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Selections from the Poems and Plays of Robert Browning By Robert Browning Characters: 3201

Updated: 2017-12-01 00:04

"I have gone the whole round of creation; I saw and I spoke;

I, a work of God's hand for that purpose, received in my brain240

And pronounced on the rest of his handwork-returned him again

His creation's approval or censure; I spoke as I saw;

I report, as a man may of God's work-all's love, yet all's law.

Now I lay down the judgeship he lent me. Each faculty tasked

To perceive him, has gained an abyss, where a dewdrop was asked.245

Have I knowledge? confounded it shrivels at Wisdom laid bare.

Have I forethought? how purblind, how blank, to the Infinite Care!

Do I task any faculty highest, to image success?

I but open my eyes-and perfection, no more and no less,

In the kind I imagined, full-fronts me, and God is seen God250

In the star, in the stone, in the flesh, in the soul and the clod.

And thus looking within and around me, I ever renew

(With that stoop of the soul which in bending upraises it too)

The submission of man's nothing-perfect to God's all-complete,

As by each new obeisance in spirit, I climb to his feet.255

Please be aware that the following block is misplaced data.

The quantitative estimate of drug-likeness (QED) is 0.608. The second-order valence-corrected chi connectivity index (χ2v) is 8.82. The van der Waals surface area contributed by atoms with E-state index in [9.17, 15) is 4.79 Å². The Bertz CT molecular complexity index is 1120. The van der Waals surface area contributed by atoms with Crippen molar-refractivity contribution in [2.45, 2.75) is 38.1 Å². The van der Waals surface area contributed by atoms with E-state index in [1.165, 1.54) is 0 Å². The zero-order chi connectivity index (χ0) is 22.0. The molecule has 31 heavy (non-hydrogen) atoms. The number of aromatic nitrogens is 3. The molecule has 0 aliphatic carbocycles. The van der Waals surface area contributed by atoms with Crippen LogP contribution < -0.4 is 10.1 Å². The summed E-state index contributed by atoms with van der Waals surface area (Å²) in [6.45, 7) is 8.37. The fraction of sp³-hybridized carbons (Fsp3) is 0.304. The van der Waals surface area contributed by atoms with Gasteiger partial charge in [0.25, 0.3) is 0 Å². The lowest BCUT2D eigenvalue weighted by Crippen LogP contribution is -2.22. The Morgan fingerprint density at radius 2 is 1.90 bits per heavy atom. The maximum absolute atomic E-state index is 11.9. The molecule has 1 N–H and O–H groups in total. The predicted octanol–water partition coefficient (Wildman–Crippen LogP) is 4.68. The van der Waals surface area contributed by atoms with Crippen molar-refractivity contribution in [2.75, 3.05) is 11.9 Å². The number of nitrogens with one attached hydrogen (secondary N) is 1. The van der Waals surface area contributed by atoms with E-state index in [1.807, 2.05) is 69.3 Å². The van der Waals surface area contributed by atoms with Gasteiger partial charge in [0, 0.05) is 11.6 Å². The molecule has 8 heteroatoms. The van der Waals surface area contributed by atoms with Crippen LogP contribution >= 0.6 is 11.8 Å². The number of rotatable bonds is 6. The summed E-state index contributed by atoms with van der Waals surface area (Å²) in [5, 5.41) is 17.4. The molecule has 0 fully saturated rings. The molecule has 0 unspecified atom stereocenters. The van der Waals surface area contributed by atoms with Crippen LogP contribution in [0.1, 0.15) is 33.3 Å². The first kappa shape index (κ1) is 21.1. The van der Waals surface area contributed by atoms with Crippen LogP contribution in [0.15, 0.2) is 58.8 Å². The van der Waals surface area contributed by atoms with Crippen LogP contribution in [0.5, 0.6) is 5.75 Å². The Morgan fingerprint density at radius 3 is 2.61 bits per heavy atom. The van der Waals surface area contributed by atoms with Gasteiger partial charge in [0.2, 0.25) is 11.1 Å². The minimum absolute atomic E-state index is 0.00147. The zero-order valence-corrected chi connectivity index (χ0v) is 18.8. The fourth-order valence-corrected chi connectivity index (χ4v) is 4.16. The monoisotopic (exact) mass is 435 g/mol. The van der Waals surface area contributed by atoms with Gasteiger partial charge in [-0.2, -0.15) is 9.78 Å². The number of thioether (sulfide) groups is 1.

Yet with all this abounding experience, this deity known,

I shall dare to discover some province, some gift of my own.

There's a faculty pleasant to exercise, hard to hoodwink,

I am fain to keep still in abeyance (I laugh as I think),

Lest, insisting to claim and parade in it, wot ye, I worst260

E'en the Giver in one gift.-Behold, I could love if I durst!

But I sink the pretension as fearing a man may o'ertake

God's own speed in the one way of love; I abstain for love's sake.


my soul? see thus far and no farther? when doors great and small,

Nine-and-ninety flew ope at our touch, should the hundredth appall?265

In the least things have faith, yet distrust in the greatest of all?

Do I find love so full in my nature, God's ultimate gift,

That I doubt his own love can compete with it? Here, the parts shift?

Here, the creature surpass the Creator-the end what Began?

Would I fain in my impotent yearning do all for this man,270

And dare doubt he alone shall not help him, who yet alone can?

Would it ever have entered my mind, the bare will, much less power,

To bestow on this Saul what I sang of, the marvelous dower

Of the life he was gifted and filled with? to make such a soul,

Such a body, and then such an earth for insphering the whole?275

And doth it not enter my mind (as my warm tears attest)

These good things being given, to go on, and give one more, the best?

Aye, to save and redeem and restore him, maintain at the height

This perfection-succeed with life's day-spring, death's minute of night?

Interpose at the difficult minute, snatch Saul the mistake,280

Saul the failure, the ruin he seems now-and bid him awake

From the dream, the probation, the prelude, to find himself set

Clear and safe in new light and new life-a new harmony yet

To be run, and continued, and ended-who knows?-or endure!

The man taught enough, by life's dream, of the rest to make sure;285

By the pain-throb, triumphantly winning intensified bliss,

And the next world's reward and repose, by the struggles in this.

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